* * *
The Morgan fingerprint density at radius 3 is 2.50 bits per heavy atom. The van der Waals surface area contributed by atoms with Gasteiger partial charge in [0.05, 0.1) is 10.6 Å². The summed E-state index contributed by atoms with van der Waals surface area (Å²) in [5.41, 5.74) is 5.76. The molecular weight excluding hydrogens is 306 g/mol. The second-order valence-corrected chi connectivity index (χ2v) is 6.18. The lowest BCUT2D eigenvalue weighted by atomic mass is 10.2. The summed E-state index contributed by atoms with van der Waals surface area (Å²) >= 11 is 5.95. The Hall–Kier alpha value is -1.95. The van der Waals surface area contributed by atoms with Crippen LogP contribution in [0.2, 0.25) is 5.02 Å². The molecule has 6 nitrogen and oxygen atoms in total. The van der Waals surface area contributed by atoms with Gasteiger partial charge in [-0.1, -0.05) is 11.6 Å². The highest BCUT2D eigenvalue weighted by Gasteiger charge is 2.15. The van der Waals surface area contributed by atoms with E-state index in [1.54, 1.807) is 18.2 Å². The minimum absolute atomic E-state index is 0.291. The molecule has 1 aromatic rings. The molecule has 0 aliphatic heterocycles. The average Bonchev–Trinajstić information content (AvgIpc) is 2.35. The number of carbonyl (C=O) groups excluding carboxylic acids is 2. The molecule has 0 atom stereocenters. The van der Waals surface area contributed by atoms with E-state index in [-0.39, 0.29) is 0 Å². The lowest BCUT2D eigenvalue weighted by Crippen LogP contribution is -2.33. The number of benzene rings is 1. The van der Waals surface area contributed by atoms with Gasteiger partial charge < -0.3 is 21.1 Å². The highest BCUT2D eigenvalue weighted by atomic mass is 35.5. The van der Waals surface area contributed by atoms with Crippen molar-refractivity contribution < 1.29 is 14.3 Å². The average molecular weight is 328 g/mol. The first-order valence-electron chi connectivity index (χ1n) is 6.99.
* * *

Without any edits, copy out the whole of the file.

The Morgan fingerprint density at radius 3 is 2.50 bits per heavy atom. The van der Waals surface area contributed by atoms with Gasteiger partial charge in [0.05, 0.1) is 10.6 Å². The summed E-state index contributed by atoms with van der Waals surface area (Å²) in [5.41, 5.74) is 5.76. The molecular weight excluding hydrogens is 306 g/mol. The second-order valence-corrected chi connectivity index (χ2v) is 6.18. The lowest BCUT2D eigenvalue weighted by atomic mass is 10.2. The summed E-state index contributed by atoms with van der Waals surface area (Å²) >= 11 is 5.95. The Hall–Kier alpha value is -1.95. The van der Waals surface area contributed by atoms with Crippen LogP contribution in [0.2, 0.25) is 5.02 Å². The molecule has 6 nitrogen and oxygen atoms in total. The van der Waals surface area contributed by atoms with Gasteiger partial charge in [-0.1, -0.05) is 11.6 Å². The highest BCUT2D eigenvalue weighted by Gasteiger charge is 2.15. The van der Waals surface area contributed by atoms with E-state index in [1.54, 1.807) is 18.2 Å². The minimum absolute atomic E-state index is 0.291. The molecule has 1 aromatic rings. The molecule has 0 aliphatic heterocycles. The average Bonchev–Trinajstić information content (AvgIpc) is 2.35. The number of carbonyl (C=O) groups excluding carboxylic acids is 2. The molecule has 0 atom stereocenters. The van der Waals surface area contributed by atoms with E-state index in [-0.39, 0.29) is 0 Å². The lowest BCUT2D eigenvalue weighted by Crippen LogP contribution is -2.33. The number of benzene rings is 1. The van der Waals surface area contributed by atoms with Gasteiger partial charge < -0.3 is 21.1 Å². The highest BCUT2D eigenvalue weighted by atomic mass is 35.5. The van der Waals surface area contributed by atoms with Crippen molar-refractivity contribution < 1.29 is 14.3 Å². The average molecular weight is 328 g/mol. The first-order valence-electron chi connectivity index (χ1n) is 6.99.